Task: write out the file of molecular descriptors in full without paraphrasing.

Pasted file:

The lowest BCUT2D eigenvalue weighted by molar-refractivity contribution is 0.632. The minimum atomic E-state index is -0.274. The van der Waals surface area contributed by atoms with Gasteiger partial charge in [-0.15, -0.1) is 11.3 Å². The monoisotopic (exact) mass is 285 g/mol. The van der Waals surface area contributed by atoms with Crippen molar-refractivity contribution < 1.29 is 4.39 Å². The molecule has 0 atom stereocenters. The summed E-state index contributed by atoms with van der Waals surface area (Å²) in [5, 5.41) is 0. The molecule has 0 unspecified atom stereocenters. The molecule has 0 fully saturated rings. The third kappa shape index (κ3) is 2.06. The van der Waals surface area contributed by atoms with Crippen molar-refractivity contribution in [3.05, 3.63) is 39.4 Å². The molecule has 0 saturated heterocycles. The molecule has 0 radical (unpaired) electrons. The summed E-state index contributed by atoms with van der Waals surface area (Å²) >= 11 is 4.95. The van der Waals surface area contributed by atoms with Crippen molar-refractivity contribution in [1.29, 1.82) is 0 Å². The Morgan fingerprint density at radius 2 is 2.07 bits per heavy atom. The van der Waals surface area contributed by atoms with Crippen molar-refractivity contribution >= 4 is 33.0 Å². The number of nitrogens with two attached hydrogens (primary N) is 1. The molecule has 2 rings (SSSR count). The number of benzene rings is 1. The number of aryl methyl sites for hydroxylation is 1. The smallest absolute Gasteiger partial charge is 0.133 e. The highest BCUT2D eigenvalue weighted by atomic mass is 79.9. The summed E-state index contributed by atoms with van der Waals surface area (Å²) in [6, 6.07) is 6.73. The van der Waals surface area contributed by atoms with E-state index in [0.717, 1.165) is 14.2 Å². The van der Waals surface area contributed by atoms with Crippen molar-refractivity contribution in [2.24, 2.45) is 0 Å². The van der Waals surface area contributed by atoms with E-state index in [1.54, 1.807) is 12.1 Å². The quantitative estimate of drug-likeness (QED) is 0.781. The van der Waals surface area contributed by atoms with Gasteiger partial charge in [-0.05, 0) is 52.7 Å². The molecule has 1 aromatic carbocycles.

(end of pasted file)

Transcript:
The lowest BCUT2D eigenvalue weighted by molar-refractivity contribution is 0.632. The minimum atomic E-state index is -0.274. The van der Waals surface area contributed by atoms with Gasteiger partial charge in [-0.15, -0.1) is 11.3 Å². The monoisotopic (exact) mass is 285 g/mol. The van der Waals surface area contributed by atoms with Crippen molar-refractivity contribution < 1.29 is 4.39 Å². The molecule has 0 atom stereocenters. The summed E-state index contributed by atoms with van der Waals surface area (Å²) in [5, 5.41) is 0. The molecule has 0 unspecified atom stereocenters. The molecule has 0 fully saturated rings. The third kappa shape index (κ3) is 2.06. The van der Waals surface area contributed by atoms with Crippen molar-refractivity contribution in [3.05, 3.63) is 39.4 Å². The molecule has 0 saturated heterocycles. The molecule has 0 radical (unpaired) electrons. The summed E-state index contributed by atoms with van der Waals surface area (Å²) >= 11 is 4.95. The van der Waals surface area contributed by atoms with Crippen molar-refractivity contribution in [1.29, 1.82) is 0 Å². The Morgan fingerprint density at radius 2 is 2.07 bits per heavy atom. The van der Waals surface area contributed by atoms with Crippen molar-refractivity contribution >= 4 is 33.0 Å². The number of nitrogens with two attached hydrogens (primary N) is 1. The molecule has 2 rings (SSSR count). The number of benzene rings is 1. The number of aryl methyl sites for hydroxylation is 1. The smallest absolute Gasteiger partial charge is 0.133 e. The highest BCUT2D eigenvalue weighted by atomic mass is 79.9. The summed E-state index contributed by atoms with van der Waals surface area (Å²) in [6, 6.07) is 6.73. The van der Waals surface area contributed by atoms with E-state index in [0.717, 1.165) is 14.2 Å². The van der Waals surface area contributed by atoms with Crippen molar-refractivity contribution in [2.24, 2.45) is 0 Å². The van der Waals surface area contributed by atoms with E-state index in [1.54, 1.807) is 12.1 Å². The quantitative estimate of drug-likeness (QED) is 0.781. The van der Waals surface area contributed by atoms with Gasteiger partial charge in [-0.05, 0) is 52.7 Å². The molecule has 1 aromatic carbocycles.